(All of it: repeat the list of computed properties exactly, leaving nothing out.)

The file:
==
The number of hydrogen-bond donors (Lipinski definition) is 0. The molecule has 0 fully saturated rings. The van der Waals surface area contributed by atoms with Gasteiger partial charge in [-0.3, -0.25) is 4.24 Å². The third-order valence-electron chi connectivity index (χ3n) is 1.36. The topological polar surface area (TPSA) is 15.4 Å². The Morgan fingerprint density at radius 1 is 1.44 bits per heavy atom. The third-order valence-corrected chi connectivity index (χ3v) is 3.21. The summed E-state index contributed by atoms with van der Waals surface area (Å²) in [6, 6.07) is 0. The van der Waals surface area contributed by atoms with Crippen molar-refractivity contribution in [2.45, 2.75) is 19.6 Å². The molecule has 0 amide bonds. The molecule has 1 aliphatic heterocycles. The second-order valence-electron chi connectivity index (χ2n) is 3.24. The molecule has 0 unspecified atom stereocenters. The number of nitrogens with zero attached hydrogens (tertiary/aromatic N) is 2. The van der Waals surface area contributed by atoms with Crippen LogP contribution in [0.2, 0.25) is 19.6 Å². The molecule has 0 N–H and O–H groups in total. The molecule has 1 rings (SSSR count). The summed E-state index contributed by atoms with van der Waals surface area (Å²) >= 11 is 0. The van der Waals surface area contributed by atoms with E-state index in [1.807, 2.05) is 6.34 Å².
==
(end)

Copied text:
The number of hydrogen-bond donors (Lipinski definition) is 0. The molecule has 0 fully saturated rings. The van der Waals surface area contributed by atoms with Gasteiger partial charge in [-0.3, -0.25) is 4.24 Å². The third-order valence-electron chi connectivity index (χ3n) is 1.36. The topological polar surface area (TPSA) is 15.4 Å². The Morgan fingerprint density at radius 1 is 1.44 bits per heavy atom. The third-order valence-corrected chi connectivity index (χ3v) is 3.21. The summed E-state index contributed by atoms with van der Waals surface area (Å²) in [6, 6.07) is 0. The van der Waals surface area contributed by atoms with Crippen molar-refractivity contribution in [2.45, 2.75) is 19.6 Å². The molecule has 0 amide bonds. The molecule has 1 aliphatic heterocycles. The second-order valence-electron chi connectivity index (χ2n) is 3.24. The molecule has 0 unspecified atom stereocenters. The number of nitrogens with zero attached hydrogens (tertiary/aromatic N) is 2. The van der Waals surface area contributed by atoms with Crippen LogP contribution in [0.2, 0.25) is 19.6 Å². The molecule has 0 N–H and O–H groups in total. The molecule has 1 rings (SSSR count). The summed E-state index contributed by atoms with van der Waals surface area (Å²) >= 11 is 0. The van der Waals surface area contributed by atoms with E-state index in [1.807, 2.05) is 6.34 Å².